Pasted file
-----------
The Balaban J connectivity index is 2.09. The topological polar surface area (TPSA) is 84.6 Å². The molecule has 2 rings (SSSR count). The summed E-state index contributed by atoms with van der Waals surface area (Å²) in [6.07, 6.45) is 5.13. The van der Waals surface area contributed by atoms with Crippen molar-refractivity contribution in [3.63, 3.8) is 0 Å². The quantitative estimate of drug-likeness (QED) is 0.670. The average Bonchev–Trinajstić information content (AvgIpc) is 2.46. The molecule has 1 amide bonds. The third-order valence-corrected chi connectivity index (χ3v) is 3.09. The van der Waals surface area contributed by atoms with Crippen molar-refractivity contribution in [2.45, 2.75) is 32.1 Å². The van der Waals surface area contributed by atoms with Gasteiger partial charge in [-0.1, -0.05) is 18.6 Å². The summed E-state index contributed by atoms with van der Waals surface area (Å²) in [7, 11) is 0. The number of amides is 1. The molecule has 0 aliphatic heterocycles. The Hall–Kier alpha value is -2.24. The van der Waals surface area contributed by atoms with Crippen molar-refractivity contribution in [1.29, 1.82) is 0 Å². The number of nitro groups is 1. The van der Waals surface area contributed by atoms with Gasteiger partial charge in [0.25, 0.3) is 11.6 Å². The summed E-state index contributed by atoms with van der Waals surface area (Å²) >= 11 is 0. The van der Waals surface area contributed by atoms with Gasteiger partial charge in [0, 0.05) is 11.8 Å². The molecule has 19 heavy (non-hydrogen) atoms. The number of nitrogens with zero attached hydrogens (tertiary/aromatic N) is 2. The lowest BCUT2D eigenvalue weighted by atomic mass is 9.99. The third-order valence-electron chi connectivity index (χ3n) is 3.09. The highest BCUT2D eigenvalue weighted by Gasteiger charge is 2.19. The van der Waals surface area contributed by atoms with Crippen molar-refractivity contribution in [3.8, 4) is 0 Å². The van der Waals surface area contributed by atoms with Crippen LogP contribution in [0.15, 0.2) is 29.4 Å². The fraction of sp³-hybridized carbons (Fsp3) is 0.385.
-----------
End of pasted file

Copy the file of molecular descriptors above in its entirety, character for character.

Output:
The Balaban J connectivity index is 2.09. The topological polar surface area (TPSA) is 84.6 Å². The molecule has 2 rings (SSSR count). The summed E-state index contributed by atoms with van der Waals surface area (Å²) in [6.07, 6.45) is 5.13. The van der Waals surface area contributed by atoms with Crippen molar-refractivity contribution in [3.63, 3.8) is 0 Å². The quantitative estimate of drug-likeness (QED) is 0.670. The average Bonchev–Trinajstić information content (AvgIpc) is 2.46. The molecule has 1 amide bonds. The third-order valence-corrected chi connectivity index (χ3v) is 3.09. The van der Waals surface area contributed by atoms with Crippen molar-refractivity contribution in [2.45, 2.75) is 32.1 Å². The van der Waals surface area contributed by atoms with Gasteiger partial charge in [-0.1, -0.05) is 18.6 Å². The summed E-state index contributed by atoms with van der Waals surface area (Å²) in [7, 11) is 0. The number of amides is 1. The molecule has 0 aliphatic heterocycles. The Hall–Kier alpha value is -2.24. The van der Waals surface area contributed by atoms with Crippen molar-refractivity contribution in [1.29, 1.82) is 0 Å². The number of nitro groups is 1. The van der Waals surface area contributed by atoms with Gasteiger partial charge in [0.25, 0.3) is 11.6 Å². The summed E-state index contributed by atoms with van der Waals surface area (Å²) >= 11 is 0. The van der Waals surface area contributed by atoms with Gasteiger partial charge in [0, 0.05) is 11.8 Å². The molecule has 19 heavy (non-hydrogen) atoms. The number of nitrogens with zero attached hydrogens (tertiary/aromatic N) is 2. The lowest BCUT2D eigenvalue weighted by atomic mass is 9.99. The third-order valence-electron chi connectivity index (χ3n) is 3.09. The highest BCUT2D eigenvalue weighted by Gasteiger charge is 2.19. The van der Waals surface area contributed by atoms with Crippen molar-refractivity contribution in [3.8, 4) is 0 Å². The van der Waals surface area contributed by atoms with Crippen LogP contribution in [0.15, 0.2) is 29.4 Å². The fraction of sp³-hybridized carbons (Fsp3) is 0.385.